New Jersey legislature approves bill allowing physicians to use telemedicine to recommend medical cannabis to patients
In an effort to help more cannabis patients, the New Jersey legislature approved a bill that would allow healthcare professionals to use video-based teleconsultation to recommend medical cannabis to their patients, according to a report from the Cape May County Herald.
The law project, A-1635 / S-619, was approved by the Assembly by a vote on September 24, having previously been passed by the Senate by a 36-1 vote, the newspaper reported.
Many patients suffer from conditions that limit mobility, making frequent visits to the doctor's office a significant barrier to getting the medicine they need. Residents of long-term care facilities, people with developmental disabilities or terminal illnesses, and patients who are medically confined to home or receiving palliative care are among the most vulnerable patients and are generally those whose access to medical marijuana is limited by the obligation to renew their prescription in person at their doctor's office.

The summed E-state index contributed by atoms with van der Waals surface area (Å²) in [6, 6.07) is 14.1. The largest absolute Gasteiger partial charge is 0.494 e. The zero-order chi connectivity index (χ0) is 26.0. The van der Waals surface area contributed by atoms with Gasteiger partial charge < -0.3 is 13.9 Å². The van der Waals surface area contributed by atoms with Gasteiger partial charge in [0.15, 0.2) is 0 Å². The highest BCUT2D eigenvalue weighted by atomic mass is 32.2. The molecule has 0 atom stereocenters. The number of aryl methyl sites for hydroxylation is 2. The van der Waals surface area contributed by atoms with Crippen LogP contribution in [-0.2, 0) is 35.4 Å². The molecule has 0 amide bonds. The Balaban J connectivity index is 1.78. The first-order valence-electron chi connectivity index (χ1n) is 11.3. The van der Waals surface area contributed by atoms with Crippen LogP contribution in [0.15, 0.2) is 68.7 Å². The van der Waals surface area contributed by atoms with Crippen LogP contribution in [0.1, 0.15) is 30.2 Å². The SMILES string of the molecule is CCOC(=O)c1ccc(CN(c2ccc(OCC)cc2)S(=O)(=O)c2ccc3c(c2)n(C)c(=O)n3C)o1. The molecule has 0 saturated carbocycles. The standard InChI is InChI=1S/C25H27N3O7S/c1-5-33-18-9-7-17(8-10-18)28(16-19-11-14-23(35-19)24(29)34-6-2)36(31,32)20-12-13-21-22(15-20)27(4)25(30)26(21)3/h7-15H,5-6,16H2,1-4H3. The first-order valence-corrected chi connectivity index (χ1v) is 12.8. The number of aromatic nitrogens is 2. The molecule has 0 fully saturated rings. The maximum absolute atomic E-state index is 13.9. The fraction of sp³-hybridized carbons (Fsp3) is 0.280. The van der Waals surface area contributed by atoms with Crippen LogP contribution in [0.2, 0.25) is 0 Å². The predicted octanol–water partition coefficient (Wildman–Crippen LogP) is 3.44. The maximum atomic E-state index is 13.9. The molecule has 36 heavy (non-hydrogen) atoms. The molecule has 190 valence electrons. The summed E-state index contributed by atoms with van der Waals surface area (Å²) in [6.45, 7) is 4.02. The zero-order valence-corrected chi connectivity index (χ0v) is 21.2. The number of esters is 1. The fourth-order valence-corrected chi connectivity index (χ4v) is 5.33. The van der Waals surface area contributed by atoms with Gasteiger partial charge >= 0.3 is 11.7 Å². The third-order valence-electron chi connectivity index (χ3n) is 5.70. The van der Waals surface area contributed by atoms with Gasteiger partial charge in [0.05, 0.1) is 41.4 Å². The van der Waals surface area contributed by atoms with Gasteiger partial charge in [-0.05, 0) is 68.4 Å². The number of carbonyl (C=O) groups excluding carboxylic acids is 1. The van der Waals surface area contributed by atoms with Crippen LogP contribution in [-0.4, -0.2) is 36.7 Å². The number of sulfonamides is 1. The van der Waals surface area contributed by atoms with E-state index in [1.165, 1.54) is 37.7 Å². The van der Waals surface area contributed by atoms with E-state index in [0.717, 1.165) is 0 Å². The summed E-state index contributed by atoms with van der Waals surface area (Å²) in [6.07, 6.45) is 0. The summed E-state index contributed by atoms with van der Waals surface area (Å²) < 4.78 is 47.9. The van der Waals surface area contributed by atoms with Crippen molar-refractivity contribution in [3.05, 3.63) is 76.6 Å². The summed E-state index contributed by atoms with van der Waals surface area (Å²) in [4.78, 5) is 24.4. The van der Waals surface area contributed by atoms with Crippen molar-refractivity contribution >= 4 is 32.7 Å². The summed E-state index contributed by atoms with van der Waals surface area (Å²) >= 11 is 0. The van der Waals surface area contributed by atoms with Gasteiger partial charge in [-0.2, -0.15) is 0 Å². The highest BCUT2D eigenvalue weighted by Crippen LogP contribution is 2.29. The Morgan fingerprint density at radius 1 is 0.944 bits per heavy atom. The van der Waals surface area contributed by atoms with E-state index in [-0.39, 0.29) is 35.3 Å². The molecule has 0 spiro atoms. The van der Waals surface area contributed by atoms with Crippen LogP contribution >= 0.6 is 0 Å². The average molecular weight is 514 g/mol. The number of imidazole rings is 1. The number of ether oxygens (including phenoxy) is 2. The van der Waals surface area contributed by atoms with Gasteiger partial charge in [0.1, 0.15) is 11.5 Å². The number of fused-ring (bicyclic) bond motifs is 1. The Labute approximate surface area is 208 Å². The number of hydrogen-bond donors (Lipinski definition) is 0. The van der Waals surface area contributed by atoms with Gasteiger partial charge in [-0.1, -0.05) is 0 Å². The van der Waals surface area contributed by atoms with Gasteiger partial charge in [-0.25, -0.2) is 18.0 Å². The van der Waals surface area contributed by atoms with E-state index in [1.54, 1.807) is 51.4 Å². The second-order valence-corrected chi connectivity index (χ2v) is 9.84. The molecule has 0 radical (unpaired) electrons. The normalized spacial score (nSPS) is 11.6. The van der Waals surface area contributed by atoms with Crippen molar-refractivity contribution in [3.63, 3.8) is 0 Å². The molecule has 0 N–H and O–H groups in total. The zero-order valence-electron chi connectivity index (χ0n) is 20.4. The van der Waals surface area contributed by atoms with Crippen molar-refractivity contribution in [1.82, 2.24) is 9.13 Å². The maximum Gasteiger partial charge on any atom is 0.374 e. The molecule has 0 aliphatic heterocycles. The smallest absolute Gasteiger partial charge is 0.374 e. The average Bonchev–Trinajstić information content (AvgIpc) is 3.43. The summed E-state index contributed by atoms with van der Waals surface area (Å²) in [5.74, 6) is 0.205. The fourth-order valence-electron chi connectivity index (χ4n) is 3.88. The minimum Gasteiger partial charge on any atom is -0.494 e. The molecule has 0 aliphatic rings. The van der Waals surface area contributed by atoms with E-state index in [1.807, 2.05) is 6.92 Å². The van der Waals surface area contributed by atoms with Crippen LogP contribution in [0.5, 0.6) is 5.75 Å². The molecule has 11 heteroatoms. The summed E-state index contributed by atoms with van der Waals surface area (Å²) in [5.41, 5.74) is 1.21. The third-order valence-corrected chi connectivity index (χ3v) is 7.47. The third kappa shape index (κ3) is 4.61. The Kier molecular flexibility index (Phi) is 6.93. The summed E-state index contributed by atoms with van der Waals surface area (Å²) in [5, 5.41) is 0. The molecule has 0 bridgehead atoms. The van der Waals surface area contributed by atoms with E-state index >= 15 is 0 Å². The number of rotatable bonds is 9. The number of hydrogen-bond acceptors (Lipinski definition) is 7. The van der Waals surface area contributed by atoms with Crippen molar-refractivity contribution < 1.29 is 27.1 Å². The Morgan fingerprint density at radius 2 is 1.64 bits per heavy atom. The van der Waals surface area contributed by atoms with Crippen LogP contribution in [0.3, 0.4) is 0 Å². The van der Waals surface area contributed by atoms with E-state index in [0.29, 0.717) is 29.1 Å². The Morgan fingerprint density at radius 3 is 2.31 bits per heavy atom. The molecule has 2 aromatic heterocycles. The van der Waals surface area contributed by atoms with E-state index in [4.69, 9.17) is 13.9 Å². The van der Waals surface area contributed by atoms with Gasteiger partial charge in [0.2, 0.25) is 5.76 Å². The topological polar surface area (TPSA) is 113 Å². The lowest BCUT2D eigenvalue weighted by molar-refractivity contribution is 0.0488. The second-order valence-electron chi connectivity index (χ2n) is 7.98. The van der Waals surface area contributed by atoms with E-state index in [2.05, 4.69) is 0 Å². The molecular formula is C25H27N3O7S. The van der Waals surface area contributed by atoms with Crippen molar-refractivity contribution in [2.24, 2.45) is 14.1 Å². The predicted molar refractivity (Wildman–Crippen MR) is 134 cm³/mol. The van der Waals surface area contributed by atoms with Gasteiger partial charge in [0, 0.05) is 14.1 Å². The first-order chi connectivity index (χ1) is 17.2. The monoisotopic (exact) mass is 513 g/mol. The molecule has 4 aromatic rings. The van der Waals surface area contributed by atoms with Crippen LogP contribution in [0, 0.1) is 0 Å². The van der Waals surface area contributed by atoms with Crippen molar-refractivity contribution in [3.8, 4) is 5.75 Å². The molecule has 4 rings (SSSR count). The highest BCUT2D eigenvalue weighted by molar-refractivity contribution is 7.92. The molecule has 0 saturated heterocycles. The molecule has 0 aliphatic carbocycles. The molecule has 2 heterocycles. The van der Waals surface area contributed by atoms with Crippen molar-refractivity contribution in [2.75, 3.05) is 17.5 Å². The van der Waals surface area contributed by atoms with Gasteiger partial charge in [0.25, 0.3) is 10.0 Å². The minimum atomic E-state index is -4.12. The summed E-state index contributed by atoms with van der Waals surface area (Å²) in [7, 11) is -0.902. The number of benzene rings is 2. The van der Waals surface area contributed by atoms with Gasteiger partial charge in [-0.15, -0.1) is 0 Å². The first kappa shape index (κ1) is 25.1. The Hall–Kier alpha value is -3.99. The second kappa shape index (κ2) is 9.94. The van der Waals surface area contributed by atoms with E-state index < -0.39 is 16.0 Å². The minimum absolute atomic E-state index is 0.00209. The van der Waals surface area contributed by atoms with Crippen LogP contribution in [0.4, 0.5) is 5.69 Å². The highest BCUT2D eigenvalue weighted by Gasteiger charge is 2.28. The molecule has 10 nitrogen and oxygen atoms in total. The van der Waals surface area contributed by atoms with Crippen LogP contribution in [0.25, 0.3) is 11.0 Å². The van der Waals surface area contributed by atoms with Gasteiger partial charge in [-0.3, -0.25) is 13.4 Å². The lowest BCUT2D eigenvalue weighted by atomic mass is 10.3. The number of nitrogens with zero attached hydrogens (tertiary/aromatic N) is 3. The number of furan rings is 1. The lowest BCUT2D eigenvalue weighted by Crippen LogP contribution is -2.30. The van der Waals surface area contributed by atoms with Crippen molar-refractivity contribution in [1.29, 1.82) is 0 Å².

"Pain relief, muscle relaxation, nausea prevention, and anxiety reduction from medical marijuana are too important for people with serious illnesses to be hampered by the demands of in-person medical visits," said The bill's sponsors, MPs Pamela Lampitt and Joann Downey, said in a public statement. "This bill will use today's technology to facilitate access to this beneficial drug for those who need it most."
The bill would allow some patients with limited access to in-office consultations to receive medical cannabis recommendations from their doctors via telemedicine. Other patients would be required to attend an office visit but could then receive new recommendations via telemedicine, the newspaper reported.